David Thomas knocked on Bob’s half-open office door. “You wanted to see me, boss?”
“Yep, come in. Have a seat. This is a hard conversation, but it seems today I am in the business of having hard conversations. I’ll cut to the chase. My dad told me about your crime and your imprisonment. I was shocked, to put it mildly. Shocked that no one had told me, that you thought it was OK that I not know. And shocked that we have someone with your track record in our employ. Your position is no longer available to you, but I wanted to give you a chance to explain yourself.”
David puffed his cheeks out and blew. “Boy. Wow. Um, well, needless to say, it’s true. I committed a crime in my youth. Check that—‘in my youth’ sounds like an excuse. I committed a crime. I took another human life, and not a day goes by that I don’t feel sorry for that and for the pain I caused so many people. I deserved to go to prison. It was the hardest experience of my life.
“But it changed me, Bob. Changed me for the better. I came out of there determined to make a positive difference in the lives of others. I’ve tried my level best to be a positive difference-maker for this company for the last fifteen years. I have no excuse, no justification. I just have a story; hopefully, one that will end better than it began.”
David seemed about to continue, but thought better of it and stopped, inviting Bob’s response with a glance.
“I hope that’s right, David,” Bob said. “I hope you’ve changed your life. I wish you well, but I can’t have you working for my company. We have a reputation in this community. I have a responsibility to protect my employees. Most of all, I have a reputation to uphold as the CEO of this company.
“Look, I know the relationship you have with my dad, and that’s fine. But you don’t have that with me. And you never will, especially now that I know this. I have to lead this firm my way, not my dad’s way. I have to do the right thing by my own lights. I have to step up. It’s time for me to step up.”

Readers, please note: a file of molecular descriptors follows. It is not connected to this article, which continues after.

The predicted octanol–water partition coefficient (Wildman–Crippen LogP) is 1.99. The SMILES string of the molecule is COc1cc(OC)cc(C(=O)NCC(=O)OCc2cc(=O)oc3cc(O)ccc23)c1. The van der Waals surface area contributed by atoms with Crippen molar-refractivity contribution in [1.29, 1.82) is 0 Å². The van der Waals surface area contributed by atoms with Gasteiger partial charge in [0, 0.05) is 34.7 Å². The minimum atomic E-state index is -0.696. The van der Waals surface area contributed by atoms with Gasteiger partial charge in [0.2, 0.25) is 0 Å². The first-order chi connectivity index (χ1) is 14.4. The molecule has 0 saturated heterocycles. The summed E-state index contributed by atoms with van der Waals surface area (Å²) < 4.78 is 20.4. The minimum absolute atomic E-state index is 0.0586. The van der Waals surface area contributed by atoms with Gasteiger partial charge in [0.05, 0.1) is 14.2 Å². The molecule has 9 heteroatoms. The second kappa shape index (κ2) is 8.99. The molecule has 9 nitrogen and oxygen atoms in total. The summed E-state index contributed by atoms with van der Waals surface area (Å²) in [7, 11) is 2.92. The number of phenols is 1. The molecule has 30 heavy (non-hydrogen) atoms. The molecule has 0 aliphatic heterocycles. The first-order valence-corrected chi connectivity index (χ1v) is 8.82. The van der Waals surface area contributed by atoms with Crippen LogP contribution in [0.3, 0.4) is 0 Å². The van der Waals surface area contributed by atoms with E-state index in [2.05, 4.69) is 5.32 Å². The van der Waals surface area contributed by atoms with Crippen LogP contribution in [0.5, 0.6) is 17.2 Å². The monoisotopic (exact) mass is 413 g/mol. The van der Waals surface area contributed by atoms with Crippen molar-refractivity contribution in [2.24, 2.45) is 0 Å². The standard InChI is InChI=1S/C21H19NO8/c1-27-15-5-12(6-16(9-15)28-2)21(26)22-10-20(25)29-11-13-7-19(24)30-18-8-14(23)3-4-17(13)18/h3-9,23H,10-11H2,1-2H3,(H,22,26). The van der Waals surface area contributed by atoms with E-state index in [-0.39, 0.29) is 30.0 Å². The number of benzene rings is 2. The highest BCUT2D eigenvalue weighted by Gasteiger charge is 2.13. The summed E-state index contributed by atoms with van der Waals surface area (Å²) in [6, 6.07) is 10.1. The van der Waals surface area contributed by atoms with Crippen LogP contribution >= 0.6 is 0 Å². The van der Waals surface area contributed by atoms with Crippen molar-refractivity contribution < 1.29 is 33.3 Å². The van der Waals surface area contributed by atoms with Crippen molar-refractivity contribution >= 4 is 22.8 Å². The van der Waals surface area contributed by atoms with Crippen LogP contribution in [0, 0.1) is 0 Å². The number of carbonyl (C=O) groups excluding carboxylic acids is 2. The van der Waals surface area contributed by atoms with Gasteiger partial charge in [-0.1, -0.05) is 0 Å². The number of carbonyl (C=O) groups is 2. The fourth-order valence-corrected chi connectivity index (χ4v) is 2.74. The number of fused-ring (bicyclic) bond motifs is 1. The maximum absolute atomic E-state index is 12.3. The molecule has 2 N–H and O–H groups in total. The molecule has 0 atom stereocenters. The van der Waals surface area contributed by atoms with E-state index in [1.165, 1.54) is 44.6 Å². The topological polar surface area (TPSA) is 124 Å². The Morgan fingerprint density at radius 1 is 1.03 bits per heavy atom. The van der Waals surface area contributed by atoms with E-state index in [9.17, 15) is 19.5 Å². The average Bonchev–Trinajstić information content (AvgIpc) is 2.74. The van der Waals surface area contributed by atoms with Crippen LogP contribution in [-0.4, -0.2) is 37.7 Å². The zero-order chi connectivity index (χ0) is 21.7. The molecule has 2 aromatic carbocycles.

Recognizing that he was talking more about himself than he had intended—and not quite sure why—Bob stopped.
David smiled at him kindly, not exactly the response Bob was expecting.
“Look, Bob. I gotta tell you, I respect you stepping up. I know this has been hard for you. I believe you want to do the right thing. And if letting me go is the right thing, I respect that, too. I’ll go. But if you will let me offer you one last piece of unsolicited advice . . . ”
Suddenly weary and thinking that the hardest part of the conversation was over, Bob simply nodded.”
“Bob, you have to make sure that what you believe is the right thing in the moment is in fact the right thing. Look, you have all the power in this company, and you have for the past year. And you can exercise that power. But if you fire me, if you fire all of us—and I know you have to be thinking of layoffs—is that going to get you what you want? And by ‘what you want,’ I mean is this going to solve the problems you’re facing?”
Bob stared at David blankly, not really processing what he was saying.
“OK, Bob; you’ve made your decision. I have enjoyed working with you, and I wish this company all the best. I am going to go clean out my office, if that’s OK with you.”
David pulled his lanky frame out of his chair, stepped across the carpet, and stretched out his hand to Bob. Still surprised at the gentleness and acceptance in David’s response, Bob shook his now ex-employee’s hand.
After David left, Bob shook his head, trying to clear the cobwebs. It had been a whirlwind of a morning. He was sure he had done the right thing. It was the right thing morally, and it was also necessary to put his stamp on the company. So why didn’t he feel better about things?
After all, he had won a key battle with his dad, going one up and setting the precedent for the tough decisions to come. “I’m just tired,” he reasoned. “Just really tired. I’ll get a good night’s sleep. That’s what I need.”
But Bob didn’t get a wink of sleep that night. In spite of his weariness, he found himself staring at the ceiling at three in the morning, thinking. Well, more wondering than thinking.
There had been a whole lot about his conversation with David that had puzzled him—David’s non-defensive response, for one thing. In spite of losing his job as a sixty-something convicted felon, David had appeared to be remarkably free of anxiety.